Photographer Mattias Fredriksson started out as a cleaner at Hotel Riksgränsen. Then he picked up a camera. Today he’s the most published skiing photographer in the world, still with a soft spot for the old mountain hotel in his heart.

I call Mattias Fredriksson on a Saturday. He’s out taking biking pictures with Janne Tjärnström, a Kiruna native. We agree that I’ll call Mattias the next day, so that’s what I do: “Hi Håkan, the weather is too good so I’m out snapping pictures today as well. And now Janne has got a flat tyre. Can you call me later?” So I call later, just before five: “Good you called. But we have to hurry. We’ve got guests coming in a bit and, well, I have to be there. And then we have to pack. I’m off around the world tomorrow, you know”.

I’m writing this to let you know what Mattias Fredriksson is all about. During the 20 years I’ve known him, this is what his life has been like, or at least what it seems to have been like. Full throttle, simple as that. In many ways that’s probably why he’s one of the most published photographers in the world. Because he is, isn’t he?

– Yes, that’s probably the case. Others might shoot more covers than me each season, but I work with so many articles. I like doing articles.

More than 20 years ago, Mattias worked as a cleaner at Riksgränsen. He looked up to the photographer Lasse Thulin, who had just made it big up there, far away. Mattias wanted to leave cleaning behind. If you look closely at photos of Janne Aikio and Ingemar Backman flying high in the famous King of the Hill competition in Riksgränsen 1995 you can see Mattias Fredriksson there at the edge of the quarter pipe with his camera.

– Well, perhaps that wasn’t the best angle to capture that jump, Mattias says, laughing.

But what’s interesting is that he was there. Right in the thick of things. When the world of skiing changed, Mattias Fredriksson documented the transformation. Not only has he got a magical ability to capture powder and big mountains, he has also managed better and to a greater extent than many others to capture what’s been called ‘the new school’. When skiers came into parks, up on the rails or into the city Mattias Fredriksson was there too.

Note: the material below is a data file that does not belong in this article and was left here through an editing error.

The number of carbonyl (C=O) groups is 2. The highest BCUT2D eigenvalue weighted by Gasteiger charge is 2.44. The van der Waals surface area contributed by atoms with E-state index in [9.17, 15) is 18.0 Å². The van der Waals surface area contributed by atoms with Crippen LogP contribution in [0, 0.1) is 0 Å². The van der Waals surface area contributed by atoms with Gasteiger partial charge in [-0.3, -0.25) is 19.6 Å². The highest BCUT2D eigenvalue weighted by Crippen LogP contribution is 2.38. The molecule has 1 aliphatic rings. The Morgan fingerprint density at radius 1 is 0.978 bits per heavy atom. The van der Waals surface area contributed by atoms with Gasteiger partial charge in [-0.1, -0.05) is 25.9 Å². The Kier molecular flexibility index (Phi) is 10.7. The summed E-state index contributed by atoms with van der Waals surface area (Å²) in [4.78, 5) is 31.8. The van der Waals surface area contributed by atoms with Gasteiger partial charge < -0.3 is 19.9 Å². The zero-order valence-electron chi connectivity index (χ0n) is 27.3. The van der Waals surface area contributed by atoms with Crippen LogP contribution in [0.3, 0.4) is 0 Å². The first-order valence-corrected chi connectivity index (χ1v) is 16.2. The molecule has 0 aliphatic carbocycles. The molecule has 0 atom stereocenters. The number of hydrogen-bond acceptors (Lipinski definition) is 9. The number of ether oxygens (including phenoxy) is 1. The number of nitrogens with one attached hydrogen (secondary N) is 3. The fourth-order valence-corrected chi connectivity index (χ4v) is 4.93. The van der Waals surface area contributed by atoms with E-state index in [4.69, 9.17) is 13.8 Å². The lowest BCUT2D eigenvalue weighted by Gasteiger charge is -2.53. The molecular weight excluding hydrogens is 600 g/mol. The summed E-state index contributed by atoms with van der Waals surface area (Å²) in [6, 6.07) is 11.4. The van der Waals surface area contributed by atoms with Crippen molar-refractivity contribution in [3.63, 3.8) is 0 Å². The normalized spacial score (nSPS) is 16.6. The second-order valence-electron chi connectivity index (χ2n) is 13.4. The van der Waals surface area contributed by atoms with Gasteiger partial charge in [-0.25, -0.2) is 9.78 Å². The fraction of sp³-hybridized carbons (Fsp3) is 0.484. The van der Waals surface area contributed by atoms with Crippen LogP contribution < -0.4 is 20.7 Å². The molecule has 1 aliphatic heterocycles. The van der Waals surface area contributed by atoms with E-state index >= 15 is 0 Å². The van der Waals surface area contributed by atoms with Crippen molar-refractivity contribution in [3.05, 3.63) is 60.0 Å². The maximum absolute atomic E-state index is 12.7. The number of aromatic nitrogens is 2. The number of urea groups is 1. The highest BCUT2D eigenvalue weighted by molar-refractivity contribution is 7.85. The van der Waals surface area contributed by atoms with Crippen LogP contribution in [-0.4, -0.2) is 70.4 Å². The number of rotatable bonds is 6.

But, housekeeping service in Riksgränsen? Tell us about it!

– Yes, apart from being a good school – it was always easy to get out and take photos after work – it was a great time of my life. Some of the people I worked with back then, or just spent time with, became real mates. Proper ‘go-to guys’ when it comes to photography or other challenges in life.

– Riksgränsen is unique in that sense and I think a lot of skiers appreciate it. A season isn’t complete until you’ve been there.

I can imagine what Mattias Fredriksson was like as a cleaner. Intense, fast-paced and thorough. I know him a little bit as a photographer. A while ago I received an e-mail where he explained that he was going to do a job and that he’d sold it to seven different magazines in seven different countries. And since I’ve worked with some of those magazines I also knew that perhaps they didn’t pay particularly well. It was a bit odd that the world’s most published skiing photographer worked like that.

– Well, I don’t know. I’ve already done the work and a couple of hundred euros is still money. But above all, it brings so much back to the destination we visit, Mattias says.